Timber groynes are widely used across the SCOPAC region and have been for many years
at some locations. Some operating authorities report that maintenance of these structures
occupies a significant proportion of their revenue coast protection expenditure,
on an annual basis. Others carry out minimal maintenance of structures.
In view of the frequent use of timber groynes, it is quite remarkable that there
are no publications that deal specifically with practical aspects of groyne management.
Although the initial design of groynes is provided in industry standard publications,
maintenance merits minimal discussion and practical issues are never addressed. The
SCOPAC study on Maintenance of Timber Groynes seeks to cover this gap.
Maintenance of coastal structures -
Phase 1: Timber groynes
The cost of capital groyne replacement is very high and the effective extension of
life of structures, through efficient maintenance, may make the difference between
financially sustainable systems and those which are not cost effective as a management
Although the current grant aid structure requires applications to be supported by
full life cycle assessment of costs, the funding system does not make full provision
for funding of life cycle maintenance works through grant in aid; this consequently
encourages poor or no maintenance at some locations. Further to this the grant aid
calculations discriminate between EA and local authority schemes, on the basis of
the varied basis for the revenue funding for the two types of organisations. Assessments
do not reflect recent changes to the funding of local authorities, which no longer
identify coast protection as a discrete line within the budget. Examination of structures
within the region suggests that maintenance is conducted very infrequently at many
sites. In fact it appears that some structures may be unmaintained throughout their
life. There is clear evidence that structures can degrade quickly and fail to provide
the function for which they were originally designed. This has a serious implication
for lifecycle costs. In many instances improved maintenance could provide cost effective
extension of life of these structures.
As with many maintenance activities, procedures and processes have been developed
at various locations over many years, often on a trial and error basis. Some of these
processes have resulted in increasingly efficient management. Regrettably these experiences
have hitherto not generally been documented, although internal procedures are often
logged within operating authorities' internal management systems. Changing approaches
to management within coastal operating authorities have meant that there are now
fewer skilled engineers working with these structures on a day to day basis, and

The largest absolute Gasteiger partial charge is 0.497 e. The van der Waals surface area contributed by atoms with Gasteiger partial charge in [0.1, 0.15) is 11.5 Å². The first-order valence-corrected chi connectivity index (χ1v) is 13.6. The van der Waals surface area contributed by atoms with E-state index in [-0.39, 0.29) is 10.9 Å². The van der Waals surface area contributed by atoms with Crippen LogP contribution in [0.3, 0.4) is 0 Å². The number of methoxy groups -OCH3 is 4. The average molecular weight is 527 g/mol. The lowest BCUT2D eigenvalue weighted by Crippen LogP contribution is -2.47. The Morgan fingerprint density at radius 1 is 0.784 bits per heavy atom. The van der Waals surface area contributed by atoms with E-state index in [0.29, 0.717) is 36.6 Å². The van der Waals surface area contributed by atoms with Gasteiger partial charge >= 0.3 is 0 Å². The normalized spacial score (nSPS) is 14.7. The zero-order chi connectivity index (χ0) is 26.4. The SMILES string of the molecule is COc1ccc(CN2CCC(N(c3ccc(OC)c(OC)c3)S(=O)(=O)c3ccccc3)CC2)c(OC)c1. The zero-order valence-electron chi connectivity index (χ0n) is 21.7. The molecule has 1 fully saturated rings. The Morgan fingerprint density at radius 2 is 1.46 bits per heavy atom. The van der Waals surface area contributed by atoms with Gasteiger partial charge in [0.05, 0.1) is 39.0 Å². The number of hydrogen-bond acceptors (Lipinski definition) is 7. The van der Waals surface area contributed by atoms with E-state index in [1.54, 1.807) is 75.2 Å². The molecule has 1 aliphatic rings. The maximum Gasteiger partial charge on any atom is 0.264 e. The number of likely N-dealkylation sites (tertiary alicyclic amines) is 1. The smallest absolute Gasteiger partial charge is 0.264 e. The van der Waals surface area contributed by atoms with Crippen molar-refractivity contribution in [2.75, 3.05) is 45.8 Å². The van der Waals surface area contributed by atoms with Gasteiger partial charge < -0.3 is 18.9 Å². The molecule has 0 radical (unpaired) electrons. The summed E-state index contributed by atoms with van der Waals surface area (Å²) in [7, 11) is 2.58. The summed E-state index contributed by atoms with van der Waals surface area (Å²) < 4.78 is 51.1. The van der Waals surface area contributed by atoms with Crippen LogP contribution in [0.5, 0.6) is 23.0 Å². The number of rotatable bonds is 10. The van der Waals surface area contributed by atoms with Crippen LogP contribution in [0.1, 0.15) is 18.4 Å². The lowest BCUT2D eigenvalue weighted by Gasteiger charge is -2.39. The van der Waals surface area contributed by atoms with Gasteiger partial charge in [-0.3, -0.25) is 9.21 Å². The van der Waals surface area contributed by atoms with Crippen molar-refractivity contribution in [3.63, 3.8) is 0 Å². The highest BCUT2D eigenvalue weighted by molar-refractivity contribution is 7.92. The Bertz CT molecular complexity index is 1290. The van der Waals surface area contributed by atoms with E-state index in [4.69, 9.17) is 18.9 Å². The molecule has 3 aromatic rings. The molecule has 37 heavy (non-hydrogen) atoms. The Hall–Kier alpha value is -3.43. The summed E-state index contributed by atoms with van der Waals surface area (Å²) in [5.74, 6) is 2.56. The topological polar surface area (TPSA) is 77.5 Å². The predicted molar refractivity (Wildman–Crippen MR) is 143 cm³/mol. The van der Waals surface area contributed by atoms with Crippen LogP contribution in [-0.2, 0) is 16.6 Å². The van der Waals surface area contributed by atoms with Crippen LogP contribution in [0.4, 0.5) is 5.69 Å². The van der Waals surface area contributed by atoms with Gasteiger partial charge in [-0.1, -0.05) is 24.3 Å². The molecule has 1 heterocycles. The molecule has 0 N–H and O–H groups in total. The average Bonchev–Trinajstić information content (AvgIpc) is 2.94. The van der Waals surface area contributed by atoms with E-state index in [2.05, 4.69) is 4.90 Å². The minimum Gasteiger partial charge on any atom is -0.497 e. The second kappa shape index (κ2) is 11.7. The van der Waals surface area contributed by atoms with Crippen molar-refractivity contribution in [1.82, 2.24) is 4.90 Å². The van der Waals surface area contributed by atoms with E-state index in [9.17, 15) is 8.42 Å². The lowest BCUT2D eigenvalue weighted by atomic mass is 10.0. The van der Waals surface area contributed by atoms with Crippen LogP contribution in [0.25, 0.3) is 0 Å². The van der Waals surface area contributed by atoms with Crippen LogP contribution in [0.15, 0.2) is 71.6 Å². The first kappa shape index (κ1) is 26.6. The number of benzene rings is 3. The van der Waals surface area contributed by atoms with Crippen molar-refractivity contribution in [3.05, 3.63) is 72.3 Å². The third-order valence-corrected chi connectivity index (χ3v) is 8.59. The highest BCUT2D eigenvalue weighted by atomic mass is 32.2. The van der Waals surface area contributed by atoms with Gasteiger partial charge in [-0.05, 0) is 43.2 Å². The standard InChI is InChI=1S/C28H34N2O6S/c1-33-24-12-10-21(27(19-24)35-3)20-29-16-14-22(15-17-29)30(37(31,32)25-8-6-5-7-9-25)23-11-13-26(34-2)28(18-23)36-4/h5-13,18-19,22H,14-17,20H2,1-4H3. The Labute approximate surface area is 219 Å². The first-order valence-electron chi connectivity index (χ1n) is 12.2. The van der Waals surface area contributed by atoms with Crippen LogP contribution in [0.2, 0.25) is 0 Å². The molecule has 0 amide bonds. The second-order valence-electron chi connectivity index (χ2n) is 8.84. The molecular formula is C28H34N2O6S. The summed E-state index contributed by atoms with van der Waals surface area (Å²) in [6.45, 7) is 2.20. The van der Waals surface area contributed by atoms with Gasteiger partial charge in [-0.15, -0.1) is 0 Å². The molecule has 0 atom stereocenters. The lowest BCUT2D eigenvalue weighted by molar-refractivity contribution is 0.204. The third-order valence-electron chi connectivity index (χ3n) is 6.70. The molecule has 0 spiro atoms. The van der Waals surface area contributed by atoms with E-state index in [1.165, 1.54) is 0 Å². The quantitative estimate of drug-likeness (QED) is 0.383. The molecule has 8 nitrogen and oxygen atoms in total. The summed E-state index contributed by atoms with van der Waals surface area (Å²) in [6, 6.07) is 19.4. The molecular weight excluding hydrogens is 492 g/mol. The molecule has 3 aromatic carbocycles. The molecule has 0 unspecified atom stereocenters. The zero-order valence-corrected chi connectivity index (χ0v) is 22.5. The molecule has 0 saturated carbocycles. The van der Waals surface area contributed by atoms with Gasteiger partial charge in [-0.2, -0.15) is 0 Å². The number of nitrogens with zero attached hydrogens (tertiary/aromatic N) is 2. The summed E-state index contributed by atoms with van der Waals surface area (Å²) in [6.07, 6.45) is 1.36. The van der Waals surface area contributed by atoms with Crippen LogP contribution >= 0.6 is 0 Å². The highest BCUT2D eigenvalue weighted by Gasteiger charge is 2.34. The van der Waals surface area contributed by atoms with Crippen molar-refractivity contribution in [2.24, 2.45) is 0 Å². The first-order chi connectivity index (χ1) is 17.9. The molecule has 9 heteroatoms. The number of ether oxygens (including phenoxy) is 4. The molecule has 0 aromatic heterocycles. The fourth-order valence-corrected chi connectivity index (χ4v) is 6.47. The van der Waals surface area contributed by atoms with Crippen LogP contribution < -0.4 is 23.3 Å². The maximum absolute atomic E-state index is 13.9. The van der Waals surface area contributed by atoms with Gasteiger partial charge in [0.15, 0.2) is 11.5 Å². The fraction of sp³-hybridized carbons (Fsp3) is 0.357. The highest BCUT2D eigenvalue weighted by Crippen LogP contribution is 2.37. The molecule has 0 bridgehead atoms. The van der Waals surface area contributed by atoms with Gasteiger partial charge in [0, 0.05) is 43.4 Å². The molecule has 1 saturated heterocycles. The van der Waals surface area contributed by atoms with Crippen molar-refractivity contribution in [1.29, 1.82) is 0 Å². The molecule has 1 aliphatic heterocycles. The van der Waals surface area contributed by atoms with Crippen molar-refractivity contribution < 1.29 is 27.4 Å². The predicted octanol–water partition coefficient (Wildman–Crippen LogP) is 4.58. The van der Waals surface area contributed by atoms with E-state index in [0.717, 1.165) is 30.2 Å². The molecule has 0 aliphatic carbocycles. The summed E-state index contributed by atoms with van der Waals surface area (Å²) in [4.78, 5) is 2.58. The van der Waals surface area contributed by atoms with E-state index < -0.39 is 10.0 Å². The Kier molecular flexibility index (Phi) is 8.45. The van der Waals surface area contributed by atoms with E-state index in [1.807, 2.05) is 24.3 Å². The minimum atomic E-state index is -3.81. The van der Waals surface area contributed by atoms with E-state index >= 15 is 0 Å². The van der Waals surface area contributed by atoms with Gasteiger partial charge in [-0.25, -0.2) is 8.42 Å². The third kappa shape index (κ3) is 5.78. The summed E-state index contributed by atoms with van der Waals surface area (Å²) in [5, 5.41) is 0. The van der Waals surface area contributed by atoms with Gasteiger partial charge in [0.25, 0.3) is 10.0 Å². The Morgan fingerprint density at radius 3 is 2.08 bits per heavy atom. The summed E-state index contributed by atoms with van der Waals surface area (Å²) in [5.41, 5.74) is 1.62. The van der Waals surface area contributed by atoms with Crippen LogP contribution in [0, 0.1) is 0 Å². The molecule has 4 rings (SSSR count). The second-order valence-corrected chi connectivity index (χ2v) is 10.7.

some considerable practical knowledge is gradually being lost. The SCOPAC report
seeks to capture the experiences of local engineers and to share these experiences
with others. The document captures both techniques that have been considered to be
successful, and those which have worked less well. In an attempt to capture the experiences
of less successful approaches, these have been documented but not attributed to specific
sites, thereby providing assessments of techniques that some may be considering.
The objective of the document is not to provide a prescriptive solution to maintenance,
but to offer a range of alternative approaches, and risks together with experiences
of their success. Some of the techniques have generic applicability and others may
be site specific. The document is intended for use by those wishing to share these
The initial design of structures and plan shape layout of groyne systems is dealt
with extremely well elsewhere and the focus of this document is on maintenance of
structures that have already been constructed. Some of the procedures discussed here
should be considered at the design stage however, since they may allow for more efficient
maintenance if integrated into the design process. Since maintenance is not considered
in any detail in these documents, designers of new structures may benefit from the
experiences of structure performance however; this may allow modification of structural
detailing to improve long term performance and life cycle costs. The document provides
details on the following key areas.
A general introduction to groyne structures provides a brief overview of key structure
Life cycle deterioration of structural elements and the range of degradation causes
Larger scale structural failures are discussed in context with initial construction,
structure degradation and beach evolution
Approaches to recording inspections and analysis of life cycle costs are examined,
in conjunction with applications of beach monitoring data.
The relative performance and costs of alternative materials for construction and
repairs are discussed.
Tools and maintenance techniques are discussed and considered for each structural
element of groynes.
Methods of structure modification are addressed to deal with changing site conditions,
which particularly include changes to sediment availability.
The diversity of timber groyne systems within the SCOPAC region is demonstrated with
illustrated examples of the layout and detail of many timber groyne systems across